Judith Sargent Stevens Murray born into a wealthy Congregationalist home. At the age of 18, she married John Stevens, the son of a prominent Gloucester, Massachusetts family. When Judith’s father, Winthrop Sargent, read Union or A treatise of the Consanguinity of Affinity Between Christ and His Church by James Relly, he and his family began to embrace the new theology Relly proposed.
In 1774, the English Universalist preacher, John Murray, was lecturing in Boston and Judith’s father invited him to their home. John Murray and Judith met for the first time and began a correspondence discussing theology and later, the revolt of the colonies against the British. John Murray, accused of being a spy, accepted a job as army chaplain to avoid expulsion from the colonies. In the meantime, the Congregationalist church suspended Judith, her father and several other members. The following year, these Gloucester Universalists signed Articles of Association and formed the Independent Church of Christ. In 1780, John Murray became their first pastor.
Judith embraced her new religion and became a religious educator for the Universalist children of Gloucester. She and her husband adopted his two nieces and a cousin. She compiled and published the first Universalist catechism written by a woman. In it, she declared that men and women are equal, a central belief of the Universalist church.
In 1786, John Stevens escaped to the West Indies to escape creditors and died. Judith married John Murray in 1788.
Judith began writing poetry under the name “Constantia” She wrote essays on politics, manners, women’s role in society and religion for the periodicals of the day. She published under assumed names because she believed her writings would be taken seriously if the public didn’t know the writer was a woman.
Gentleman and Lady’s Town and Country Magazine published her essay, “Desultory Thoughts Upon the Utility Encouraging a Degree of Self-Complacency, Especially in Female Bosoms” in 1784. In 1792, she began to write a column in Massachusetts Magazine and chose the pen name Mr. Gleaner. She also began another column for the same magazine as Constantia. For Thomas Paine’s The Federal Orrery, she wrote a series of five articles for the The Reaper column. Paine edited and rewrote some of her material and she vowed to never write another column again. The themes of her writings included Universalism and the political and social issues of the day. She also wrote plays and continued to write poetry published in the Boston Weekly Magazine writing as Honoria Martesia.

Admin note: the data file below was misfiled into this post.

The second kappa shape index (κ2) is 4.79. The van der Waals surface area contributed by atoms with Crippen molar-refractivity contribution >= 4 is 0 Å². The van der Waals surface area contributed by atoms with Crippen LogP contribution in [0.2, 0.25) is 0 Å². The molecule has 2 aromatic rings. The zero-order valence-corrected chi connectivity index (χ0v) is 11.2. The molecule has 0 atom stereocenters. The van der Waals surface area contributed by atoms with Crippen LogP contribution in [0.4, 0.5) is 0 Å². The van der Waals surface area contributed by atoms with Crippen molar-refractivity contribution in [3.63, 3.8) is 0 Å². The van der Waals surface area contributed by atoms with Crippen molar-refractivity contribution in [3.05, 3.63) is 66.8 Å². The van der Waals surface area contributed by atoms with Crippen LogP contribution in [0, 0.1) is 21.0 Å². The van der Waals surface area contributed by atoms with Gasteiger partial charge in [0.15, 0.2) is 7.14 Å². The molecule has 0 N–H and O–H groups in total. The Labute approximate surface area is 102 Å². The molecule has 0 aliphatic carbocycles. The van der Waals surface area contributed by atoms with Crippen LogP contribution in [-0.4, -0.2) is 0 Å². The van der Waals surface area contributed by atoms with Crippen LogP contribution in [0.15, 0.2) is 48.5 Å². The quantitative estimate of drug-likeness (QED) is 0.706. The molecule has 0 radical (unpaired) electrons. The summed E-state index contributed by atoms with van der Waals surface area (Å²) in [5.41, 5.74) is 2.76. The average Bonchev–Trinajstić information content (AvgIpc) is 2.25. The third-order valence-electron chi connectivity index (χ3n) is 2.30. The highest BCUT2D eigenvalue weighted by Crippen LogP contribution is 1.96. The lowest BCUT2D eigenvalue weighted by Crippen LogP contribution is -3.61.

In the colonies, tutors or their mothers instructed women from wealthy families. A small minority attended the few schools in existence which were private schools for the wealthy. As early as 1784, Murray publicly urged that girls get an education.
In a 1790 essay, “On the Equality of the Sexes,” she asserted that men and women were equally capable of acquiring knowledge but differences in their education “resulted in inadequate instruction of women.” Murray felt she received an inferior education compared to her brother and learned on her own by reading. This experience taught her that women and men should have the same access to educational opportunities.
Murray’s legacy as a writer and educator continues to this day, In 1974, Alice Rossi included “On the Equality of the Sexes,” in The Feminist Papers ensuring Judith Sargent Stevens Murray’s place in women’s history.
Smith, Bonnie Hurd, Mingling Souls Upon Paper: An Eighteenth-century Love Story) Hurd Smith Communications, 2008.
Diamant, Lincoln, editor. Revolutionary Women in the War for American Independence, A One Volume Revised Edition of Elizabeth Ellet’s 1848 Landmark Series. Westport Connecticut: Praeger Publishers, 1998.
Greenberg, Judith E. and McKeever, Helen Cary. Journal of a Revolutionary War Woman. New York: Franklin Watts, 1996.
Micklos, John. The Brave Women and Children of the American Revolution. Berkeley Heights, NJ: Enslow Publishers, Inc, 2009
Freeman, Land M., North, Louise V and Wedge, Janet M. In the Words of Women: the Revolutionary War and the Birth of the Nation, 1765-1799. Landam, Md: Lexington Books, 2011.
Redmond, Shirley Raye. Patriots in Petticoats, Heroines of the American Revolution.New York: Random House, 2004
Strips of quilling paper 1/8 inches to ½ inches in width
Pencil or Q-tip
Colored paper or card stock
Light-weight paper in various colors (optional)
- Purchase quilling paper which comes in a variety of colors. Or using a ruler, measure and mark anywhere 1/8” to ½” at intervals along the length of the lightweight paper. Draw a long line along the marks. Cut and repeat the steps until you have enough strips for a design.
- Roll the end of the paper on to the end of a pencil or Q-tip. When you reach the end, loosen a little of the coil so you can easily roll it off the pencil. Add a little glue and finish rolling the coil to keep it from loosening.
- Roll the coils tightly and/or loosely depending on your design. Look at the sample above.
- Arrange the coils on the colored paper or card stock creating a design: flowers, butterflies, dragonflies, abstract designs. Quilled paper designs can also be framed (without glass) and hung in any room or classroom.